Zebrafish model in preclinical studies: an example of lead identification on xenograft zebrafish

Drug discovery is a complex, expensive, time-consuming, and challenging process.

 Continuous drug discovery pipeline still fails to fully address the diversity of patient’s cancer including bad responders and latent off-target responders. Therefore, predictive in vivo models combining short and cost-efficient studies able to predict efficacy and toxicity are highly sought after. Zebrafish (Danio rerio) is a vertebrate sharing 70% genetic homology with human. Its transparency during external embryonic development makes it a model of choice for high-content in vivo studies in the respect of the 3R regulation. Disease modelling and toxicological tests can be performed through flexible approaches. The zebrafish model has already contributed to several successful phenotype-based drug discovery. Here, we describe a 3-steps pipeline for drug discovery that addresses both efficacy and toxicity in cancer drug discovery context using the zebrafish model. We first developed a method to study in vivo tumor progression and its microenvironment modification. Stable fluorescent glioblastoma and melanoma cells where respectively xenografted in zebrafish embryos. Tumor growth, metastatic process, and cancer cells interaction with vascular and immune system were analyzed in 3D to study neovascularization or macrophages dynamic in real time. This first phenotype-based screening realized in 96 well plate allowed the selection of the most efficient compounds. The oncostatic, antimetastatic or potentiator effects of these compounds were characterized in detail on our zebrafish model. Finally, we assessed toxicology through a multisystemic high-content approach. We performed toxicity studies of selected hits on several organs (Heart, Liver, Kidney & Central Nervous System) known as major attrition factor during drug development. Heart anomalies (cardiac rhythm, arrythmia & cardiac arrest), liver abnormalities (hepatomegaly & steatosis), Kidney failures and cystic fibrosis, as well as the identification of neuroactive compounds which may alter behavior have been analyzed. This pipeline offers a powerful tool to select efficient compounds and de-risk drug discovery process before regulatory preclinical studies. The same approach is also applicable to other therapeutic fields (CNS disorders, genetic diseases, disease models).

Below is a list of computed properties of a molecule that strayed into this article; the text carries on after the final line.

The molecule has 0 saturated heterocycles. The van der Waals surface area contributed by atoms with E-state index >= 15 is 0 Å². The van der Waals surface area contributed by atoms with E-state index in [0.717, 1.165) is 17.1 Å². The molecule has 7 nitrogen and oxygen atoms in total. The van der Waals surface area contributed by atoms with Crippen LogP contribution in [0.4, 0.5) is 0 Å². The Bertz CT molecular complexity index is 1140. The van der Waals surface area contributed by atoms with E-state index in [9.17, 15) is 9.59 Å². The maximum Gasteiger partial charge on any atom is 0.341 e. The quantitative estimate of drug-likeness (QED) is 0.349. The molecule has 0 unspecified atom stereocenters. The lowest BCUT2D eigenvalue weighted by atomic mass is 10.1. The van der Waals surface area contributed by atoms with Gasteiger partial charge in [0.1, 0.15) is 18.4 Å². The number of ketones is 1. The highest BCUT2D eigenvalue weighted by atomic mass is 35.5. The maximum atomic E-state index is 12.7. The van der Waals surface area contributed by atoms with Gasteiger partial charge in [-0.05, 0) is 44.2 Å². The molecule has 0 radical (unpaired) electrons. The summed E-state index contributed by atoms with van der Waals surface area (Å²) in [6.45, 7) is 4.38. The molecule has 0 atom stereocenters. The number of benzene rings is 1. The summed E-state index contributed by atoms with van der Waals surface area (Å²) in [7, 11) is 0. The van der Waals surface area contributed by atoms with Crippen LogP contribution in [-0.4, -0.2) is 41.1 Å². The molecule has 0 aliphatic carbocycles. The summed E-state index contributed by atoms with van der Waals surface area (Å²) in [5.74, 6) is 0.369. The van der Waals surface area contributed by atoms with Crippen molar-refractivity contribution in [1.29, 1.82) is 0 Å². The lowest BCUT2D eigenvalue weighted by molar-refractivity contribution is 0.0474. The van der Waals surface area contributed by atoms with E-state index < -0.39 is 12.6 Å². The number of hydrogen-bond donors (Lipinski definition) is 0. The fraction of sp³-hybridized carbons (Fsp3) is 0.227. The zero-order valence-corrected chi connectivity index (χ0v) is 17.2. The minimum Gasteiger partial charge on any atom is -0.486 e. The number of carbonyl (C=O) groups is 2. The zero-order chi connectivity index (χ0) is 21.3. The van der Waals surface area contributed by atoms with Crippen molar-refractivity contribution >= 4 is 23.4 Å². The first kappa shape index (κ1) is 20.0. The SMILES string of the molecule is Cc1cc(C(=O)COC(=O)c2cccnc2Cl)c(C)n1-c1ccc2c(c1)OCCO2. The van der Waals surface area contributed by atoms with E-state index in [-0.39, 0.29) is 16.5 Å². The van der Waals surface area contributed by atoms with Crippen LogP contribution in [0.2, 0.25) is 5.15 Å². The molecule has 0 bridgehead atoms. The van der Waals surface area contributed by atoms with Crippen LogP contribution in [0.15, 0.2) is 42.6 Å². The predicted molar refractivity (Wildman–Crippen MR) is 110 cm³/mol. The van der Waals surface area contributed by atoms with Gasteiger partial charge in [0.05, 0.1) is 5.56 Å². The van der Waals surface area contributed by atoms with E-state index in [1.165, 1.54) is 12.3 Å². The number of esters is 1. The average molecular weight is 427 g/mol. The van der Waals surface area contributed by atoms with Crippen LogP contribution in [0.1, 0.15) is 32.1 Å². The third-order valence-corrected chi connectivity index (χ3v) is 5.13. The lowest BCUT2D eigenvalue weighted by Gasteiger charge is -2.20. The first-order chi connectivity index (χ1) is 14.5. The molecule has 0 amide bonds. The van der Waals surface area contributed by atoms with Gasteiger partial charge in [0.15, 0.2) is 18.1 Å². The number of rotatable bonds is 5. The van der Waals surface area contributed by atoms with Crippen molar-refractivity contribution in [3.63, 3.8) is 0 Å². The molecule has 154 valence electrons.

Francesca LORENZINI (1), Julien LE FRIEC (1), Nam DO KHOA (1), Karima KISSA (1), Laura FONTENILLE (1).


(1) AZELEAD, 377 rue du Pr Blayac, 34080 Montpellier, France

Presenting author

Julien Le Friec, Scientific Project Leader, AZELEAD
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